Strange, jelly-like blobs have been appearing in a park in a Vancouver, puzzling Canadians as to their identity and why they’re suddenly showing up.
The creatures, shaped like a human brain, are called Bryozoans, Newsweek reports. They are actually made up of small separate clusters of zooids, microscopic hermaphroditic organisms that merge in clumps to form odd-looking, large blobs.
According to National Geographic, the creatures were initially spotted in Stanley Park. The park has a “lost lagoon” that has been experiencing depleting water levels.
The reason for the Bryozoans’ appearance may be caused by climate change, experts say. In 2012, the US Fish and Wildlife Service theorized that climate change might be forcing these creatures further north, as they can only propagate in waters warmer than 60 degrees.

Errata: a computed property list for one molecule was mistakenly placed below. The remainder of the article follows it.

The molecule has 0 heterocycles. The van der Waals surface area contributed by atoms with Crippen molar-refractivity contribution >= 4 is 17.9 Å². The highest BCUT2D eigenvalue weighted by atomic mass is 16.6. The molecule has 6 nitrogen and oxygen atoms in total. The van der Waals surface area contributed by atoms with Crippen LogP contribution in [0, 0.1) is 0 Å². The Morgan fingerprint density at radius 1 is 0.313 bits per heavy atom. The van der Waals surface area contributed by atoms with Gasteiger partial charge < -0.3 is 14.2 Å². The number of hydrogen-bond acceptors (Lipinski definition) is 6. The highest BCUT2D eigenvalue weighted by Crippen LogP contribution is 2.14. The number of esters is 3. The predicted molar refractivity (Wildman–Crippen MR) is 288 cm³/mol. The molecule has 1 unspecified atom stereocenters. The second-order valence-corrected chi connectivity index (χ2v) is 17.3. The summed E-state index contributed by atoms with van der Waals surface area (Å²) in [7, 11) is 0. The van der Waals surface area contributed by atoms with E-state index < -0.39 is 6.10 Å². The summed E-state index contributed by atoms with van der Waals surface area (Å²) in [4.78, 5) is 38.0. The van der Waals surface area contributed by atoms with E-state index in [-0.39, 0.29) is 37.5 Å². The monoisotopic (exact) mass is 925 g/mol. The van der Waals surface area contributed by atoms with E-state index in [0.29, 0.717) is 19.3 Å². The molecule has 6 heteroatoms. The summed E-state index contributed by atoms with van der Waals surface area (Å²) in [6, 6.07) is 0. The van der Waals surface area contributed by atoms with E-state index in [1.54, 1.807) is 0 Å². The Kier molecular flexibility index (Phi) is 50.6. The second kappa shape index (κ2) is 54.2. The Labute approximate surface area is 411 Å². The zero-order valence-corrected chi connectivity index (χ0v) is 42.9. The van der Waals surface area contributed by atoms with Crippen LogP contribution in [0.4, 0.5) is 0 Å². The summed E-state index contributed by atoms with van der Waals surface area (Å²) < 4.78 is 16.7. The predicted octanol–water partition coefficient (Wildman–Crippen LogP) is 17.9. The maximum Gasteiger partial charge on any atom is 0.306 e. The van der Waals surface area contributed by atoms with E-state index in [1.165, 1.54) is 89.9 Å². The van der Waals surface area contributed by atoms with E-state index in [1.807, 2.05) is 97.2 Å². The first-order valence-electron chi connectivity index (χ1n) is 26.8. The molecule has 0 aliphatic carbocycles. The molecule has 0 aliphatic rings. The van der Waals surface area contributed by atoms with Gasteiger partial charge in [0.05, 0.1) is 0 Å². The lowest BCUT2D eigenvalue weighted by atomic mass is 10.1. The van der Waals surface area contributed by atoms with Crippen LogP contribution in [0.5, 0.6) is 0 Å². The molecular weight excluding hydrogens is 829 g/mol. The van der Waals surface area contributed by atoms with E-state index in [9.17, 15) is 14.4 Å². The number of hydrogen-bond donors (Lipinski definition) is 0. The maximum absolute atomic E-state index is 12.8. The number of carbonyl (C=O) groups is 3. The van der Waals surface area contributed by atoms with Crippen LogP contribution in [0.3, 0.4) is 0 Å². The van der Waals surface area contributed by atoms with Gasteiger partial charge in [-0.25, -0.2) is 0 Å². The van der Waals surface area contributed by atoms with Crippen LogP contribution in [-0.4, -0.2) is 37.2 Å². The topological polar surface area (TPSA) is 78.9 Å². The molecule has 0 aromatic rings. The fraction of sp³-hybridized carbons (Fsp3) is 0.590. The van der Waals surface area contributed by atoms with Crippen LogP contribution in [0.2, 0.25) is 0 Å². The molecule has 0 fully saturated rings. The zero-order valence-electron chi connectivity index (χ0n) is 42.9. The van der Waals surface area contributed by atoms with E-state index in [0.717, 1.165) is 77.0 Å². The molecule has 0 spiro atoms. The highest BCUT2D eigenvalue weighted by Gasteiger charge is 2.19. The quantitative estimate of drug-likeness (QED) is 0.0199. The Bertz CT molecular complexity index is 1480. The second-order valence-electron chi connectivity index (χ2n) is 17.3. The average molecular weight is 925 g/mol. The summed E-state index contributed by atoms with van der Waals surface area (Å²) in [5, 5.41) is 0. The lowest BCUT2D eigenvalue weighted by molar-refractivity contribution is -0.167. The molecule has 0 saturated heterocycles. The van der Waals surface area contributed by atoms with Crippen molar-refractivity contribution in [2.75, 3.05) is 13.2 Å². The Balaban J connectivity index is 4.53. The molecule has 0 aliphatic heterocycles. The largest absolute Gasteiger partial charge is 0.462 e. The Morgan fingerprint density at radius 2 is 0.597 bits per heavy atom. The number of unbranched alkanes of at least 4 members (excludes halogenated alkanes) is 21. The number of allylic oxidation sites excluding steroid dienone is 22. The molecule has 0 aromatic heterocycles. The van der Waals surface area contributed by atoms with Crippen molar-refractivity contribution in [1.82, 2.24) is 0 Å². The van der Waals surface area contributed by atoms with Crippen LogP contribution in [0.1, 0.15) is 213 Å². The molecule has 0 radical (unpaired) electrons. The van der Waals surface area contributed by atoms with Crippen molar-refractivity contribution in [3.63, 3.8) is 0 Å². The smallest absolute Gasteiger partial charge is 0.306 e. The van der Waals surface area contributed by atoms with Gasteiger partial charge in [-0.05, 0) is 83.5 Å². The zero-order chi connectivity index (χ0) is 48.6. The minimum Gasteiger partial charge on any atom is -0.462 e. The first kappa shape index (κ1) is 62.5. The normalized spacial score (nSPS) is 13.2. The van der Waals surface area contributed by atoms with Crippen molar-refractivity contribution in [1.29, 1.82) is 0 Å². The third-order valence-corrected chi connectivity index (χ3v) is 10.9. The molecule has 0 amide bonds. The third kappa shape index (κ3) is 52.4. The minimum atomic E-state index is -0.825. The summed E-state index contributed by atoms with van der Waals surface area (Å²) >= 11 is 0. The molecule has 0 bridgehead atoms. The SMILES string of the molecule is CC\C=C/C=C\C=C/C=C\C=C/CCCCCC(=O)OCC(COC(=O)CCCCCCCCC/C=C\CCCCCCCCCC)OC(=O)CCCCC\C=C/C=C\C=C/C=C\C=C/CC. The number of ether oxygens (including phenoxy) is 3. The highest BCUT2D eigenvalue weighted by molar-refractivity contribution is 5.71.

If this is true, it could be dangerous for local wildlife as the presence of Bryozoans might upset the water ecosystem. This may not even be the first time these blobs have turned up in the lake. They may always have been present, but gone undetected due to the previous deeper waters and the creatures’ muddy color.
Celina Starnes from the Stanley Park Ecology Society said,
We doubt this is the first time they’ve been here.
There are around 5,000 different kinds of organisms that make up Bryozoans, which in turn make up a large number of ecosystems around the world. Some species have been around for as far back as 470 million years ago, according to fossil evidence.
Some of the chemicals found in these organisms can even be used in medicine, specifically the compound bryostatin 1, which is now under trial for an experimental treatment for Alzheimer’s disease.
They can, however, be a nuisance. More than 125 species are known to grow on the underside of ships, slowing the vessels down. Too many of them in one place likewise lead to clogged pipes and dirty beaches.